No, I don’t think the city is doing enough to combat the lack of long-term rentals due to vacation rentals. I believe the city has had good intentions in their attempts to regulate (deter) vacation rentals but the execution has been poor. This is a complicated matter, so I understand why the city has had trouble setting clear ordinance for how to handle short term rentals. Conversely, we are lucky because Revelstoke is a strong community that is small enough that if we implement new regulations for vacation rentals, we actually stand a chance of enforcing them – in other words, this isn’t a big city where distinguishing between a home and a rental property is impossible because no one knows their neighbour.
Yes, the city needs to develop new regulations and yes, they need to be more strictly enforced. Above all though, I see this as an opportunity for Revelstoke to be a leader in setting a policy that protects public interest while retaining reasonable freedom for residents to earn money from short term visitors. Some of the ways to achieve this include charging ‘transient occupancy taxes’ as well as restricting short term rental activity to primary residences.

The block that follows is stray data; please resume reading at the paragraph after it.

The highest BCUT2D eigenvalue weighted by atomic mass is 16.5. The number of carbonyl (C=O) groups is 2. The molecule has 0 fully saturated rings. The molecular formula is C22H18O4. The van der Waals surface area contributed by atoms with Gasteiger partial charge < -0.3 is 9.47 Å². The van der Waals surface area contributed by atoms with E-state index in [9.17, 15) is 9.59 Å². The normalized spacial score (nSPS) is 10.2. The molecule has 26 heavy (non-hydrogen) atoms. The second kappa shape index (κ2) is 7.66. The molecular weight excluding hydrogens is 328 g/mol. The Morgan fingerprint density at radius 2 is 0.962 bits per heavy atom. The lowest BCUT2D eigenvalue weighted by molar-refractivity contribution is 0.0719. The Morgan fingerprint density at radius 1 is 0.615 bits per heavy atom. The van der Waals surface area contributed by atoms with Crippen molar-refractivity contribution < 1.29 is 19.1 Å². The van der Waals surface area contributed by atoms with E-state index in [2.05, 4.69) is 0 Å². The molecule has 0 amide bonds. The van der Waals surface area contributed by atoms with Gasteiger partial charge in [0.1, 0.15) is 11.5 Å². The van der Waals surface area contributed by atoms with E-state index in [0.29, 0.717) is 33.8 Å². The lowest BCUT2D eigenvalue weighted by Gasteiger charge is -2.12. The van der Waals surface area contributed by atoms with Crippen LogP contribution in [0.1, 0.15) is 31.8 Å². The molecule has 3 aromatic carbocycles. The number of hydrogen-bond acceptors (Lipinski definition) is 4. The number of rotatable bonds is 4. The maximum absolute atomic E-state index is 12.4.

Steve Kent (candidate for council)
No, the city has definitely not done enough to address vacation rentals and the subsequent lack of long-term rentals in town. In fact, we have accomplished almost nothing in this area. But we are not alone. This has become a problem in desirable locations throughout Canada. In response, The Hotel Association of Canada and the British Columbia Hotel Association have recently developed a process and a set of regulatory tools to address problems associated with short–term rentals. This is a well-researched and practical course of action intended to minimize the displacement of affordable housing, ensure a competitive playing field with other accommodation providers and collect appropriate taxes. The details are available on either of their websites.